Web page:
George Helm Yeaman was born in Elizabethtown, Hardin County, Kentucky, the son of Lucretia Sneed (Helm) and Steven Minor Yeaman. George  completed preparatory studies and studied law. He was admitted to the bar in 1852 and commenced practice in Owensboro, Kentucky. He served as judge of Daviess County in 1854, and served as member of the Kentucky House of Representatives in 1861.

            Yeaman was elected as a Unionist to the Thirty-Seventh Congress to fill the vacancy caused by the resignation of James S. Jackson, who had resigned his seat and been killed at the Battle of Perryville. Yeaman was reelected to the Thirty-Eighth Congress and served from December 1, 1862, to March 3, 1865. He was an unsuccessful candidate for reelection in 1864 to the Thirty-ninth Congress; losing the election he became a lame duck representative when the 13th Amendment was being debated in late 1864 and early 1865. He apparently had little to lose by switching his vote to outlaw slavery in the United States and he was most probably promised his next job in return for his vote, although today no one actually knows whether or not Yeaman was promised an appointment in exchange for his vote.

            In any event, Yeaman was appointed and served as the United States Minister to Denmark from 1865 – 1870. He resigned in 1870 and settled in New York City. He then served as a Lecturer on constitutional law at Columbia College. He served as president of the Medico-Legal Society of New York.

            Yeaman died in Jersey City, New Jersey, on February 23, 1908. He was interred in Hillside Cemetery, Madison, New Jersey.

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Tom Eblen: In 'Lincoln,' forgotten Kentucky congressman plays a pivotal role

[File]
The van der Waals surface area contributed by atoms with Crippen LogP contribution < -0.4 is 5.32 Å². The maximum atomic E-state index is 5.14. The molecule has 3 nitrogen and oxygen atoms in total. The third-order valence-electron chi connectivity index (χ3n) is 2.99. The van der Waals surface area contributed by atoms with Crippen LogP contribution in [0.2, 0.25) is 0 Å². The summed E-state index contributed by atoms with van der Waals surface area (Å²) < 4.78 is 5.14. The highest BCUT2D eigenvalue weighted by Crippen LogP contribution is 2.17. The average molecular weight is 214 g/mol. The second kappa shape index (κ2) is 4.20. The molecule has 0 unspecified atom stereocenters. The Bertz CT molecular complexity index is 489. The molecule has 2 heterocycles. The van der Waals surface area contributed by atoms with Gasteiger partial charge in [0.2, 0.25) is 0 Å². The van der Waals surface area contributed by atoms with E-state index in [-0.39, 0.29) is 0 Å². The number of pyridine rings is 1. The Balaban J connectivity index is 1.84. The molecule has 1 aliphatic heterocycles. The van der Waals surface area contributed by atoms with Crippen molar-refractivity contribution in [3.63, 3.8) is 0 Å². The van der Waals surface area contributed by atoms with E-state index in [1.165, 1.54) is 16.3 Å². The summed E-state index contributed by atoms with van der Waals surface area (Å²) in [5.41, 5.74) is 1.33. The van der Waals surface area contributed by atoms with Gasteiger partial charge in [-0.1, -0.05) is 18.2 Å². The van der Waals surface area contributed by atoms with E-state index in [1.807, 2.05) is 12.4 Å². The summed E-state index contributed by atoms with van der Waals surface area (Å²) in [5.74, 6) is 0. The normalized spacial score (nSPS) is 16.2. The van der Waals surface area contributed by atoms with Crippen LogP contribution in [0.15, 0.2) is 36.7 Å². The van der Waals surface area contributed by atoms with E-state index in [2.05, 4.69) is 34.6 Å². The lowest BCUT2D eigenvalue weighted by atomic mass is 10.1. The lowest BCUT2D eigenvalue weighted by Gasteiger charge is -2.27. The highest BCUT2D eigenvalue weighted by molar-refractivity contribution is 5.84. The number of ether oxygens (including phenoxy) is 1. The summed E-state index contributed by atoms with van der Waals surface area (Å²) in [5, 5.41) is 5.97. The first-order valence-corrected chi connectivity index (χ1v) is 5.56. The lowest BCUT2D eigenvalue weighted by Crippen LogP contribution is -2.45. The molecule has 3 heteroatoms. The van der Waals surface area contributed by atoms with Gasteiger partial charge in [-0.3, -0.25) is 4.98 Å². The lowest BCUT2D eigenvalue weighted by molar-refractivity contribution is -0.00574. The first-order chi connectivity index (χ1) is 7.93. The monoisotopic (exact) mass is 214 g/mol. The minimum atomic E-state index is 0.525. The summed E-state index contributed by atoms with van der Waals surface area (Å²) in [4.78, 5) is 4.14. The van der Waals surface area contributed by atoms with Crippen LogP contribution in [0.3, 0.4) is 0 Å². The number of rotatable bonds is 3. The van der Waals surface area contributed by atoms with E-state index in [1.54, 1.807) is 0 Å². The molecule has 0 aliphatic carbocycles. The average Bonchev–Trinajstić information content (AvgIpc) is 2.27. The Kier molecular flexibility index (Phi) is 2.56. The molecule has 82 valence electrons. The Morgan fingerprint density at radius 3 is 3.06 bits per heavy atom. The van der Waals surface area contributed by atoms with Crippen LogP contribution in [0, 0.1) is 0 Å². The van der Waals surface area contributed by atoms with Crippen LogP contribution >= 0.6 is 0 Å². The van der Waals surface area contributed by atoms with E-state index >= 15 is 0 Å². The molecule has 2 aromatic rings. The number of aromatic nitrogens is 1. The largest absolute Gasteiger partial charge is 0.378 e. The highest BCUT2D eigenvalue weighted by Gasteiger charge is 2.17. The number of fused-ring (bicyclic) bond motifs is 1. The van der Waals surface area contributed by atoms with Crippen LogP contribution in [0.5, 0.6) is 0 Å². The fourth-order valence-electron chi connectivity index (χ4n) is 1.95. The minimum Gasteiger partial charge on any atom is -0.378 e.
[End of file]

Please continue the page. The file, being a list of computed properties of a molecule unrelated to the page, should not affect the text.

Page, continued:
BY TOM EBLEN
Lexington Herald-Leader columnist Tom Eblen, November 25, 2012 

"I hope to have God on my side," Abraham Lincoln remarked in 1861, "but I must have Kentucky."

Indeed, Steven Spielberg's new movie, Lincoln, makes it clear that the 16th president needed his home state up to the very end of the Civil War.

Kentucky is all over this terrific drama. Daniel Day Lewis stars as Lincoln, who was born in what is now Larue County, and Sally Field portrays Mary Todd Lincoln of Lexington. Field even spent time in Lexington to prepare for her role.

Early in the film, Lincoln is seen talking with two black soldiers who mention they enlisted at Camp Nelson in Jessamine County. A constant presence in the movie is the ticking of a watch that Lincoln owned — recorded at the Thomas D. Clark Center for Kentucky History in Frankfort, where it is part of the collection.

The movie focuses on Lincoln's quest in 1864 and 1865 to abolish slavery, in border as well as rebel states, by expanding his 1862 Emancipation Proclamation with the 13th Amendment to the Constitution. To do that, he needed to get the Senate-passed amendment through a divided House of Representatives.

A pivotal vote Lincoln needs is that of U.S. Rep. George Helm Yeaman of Owensboro, who is played by Michael Stuhlbarg, a California-born actor who affects a convincing Western Kentucky accent. At this point, even Kentucky history buffs in the audience are scratching their heads. George Helm Who?

Yeaman, then 35, was born in Hardin County, the nephew of former Gov. John L. Helm. A talented lawyer, Yeaman was Daviess County judge before being elected to the General Assembly and then Congress.

Yeaman was a Unionist. But the two major parties in Congress were Republicans and Democrats, although their personalities were the opposite of what they are today. Democrats were more conservative, Republicans more liberal.

Many Democrats supported slavery, while most Republicans, including Lincoln, opposed it. The so-called "radical Republicans" even believed in racial equality; at the time, no political idea was more radical than that.

Yeaman disliked slavery, but he feared that abolition would destroy Kentucky's economic and social structure. On Dec. 18, 1862, he gave a lengthy speech in the House denouncing Lincoln's Emancipation Proclamation.

"I protest against it as a violation of the Constitution and the liberties of my country," Yeaman said. "I protest against it as unwise, uncalled for, tending to widen the breach rather than to hasten the conclusion of this war."

"Yeaman was reflecting the views of his constituents," said Aloma Dew, who taught Civil War and Reconstruction history at Kentucky Wesleyan College in Owensboro and wrote The Kentucky Encyclopedia's entry about Yeaman.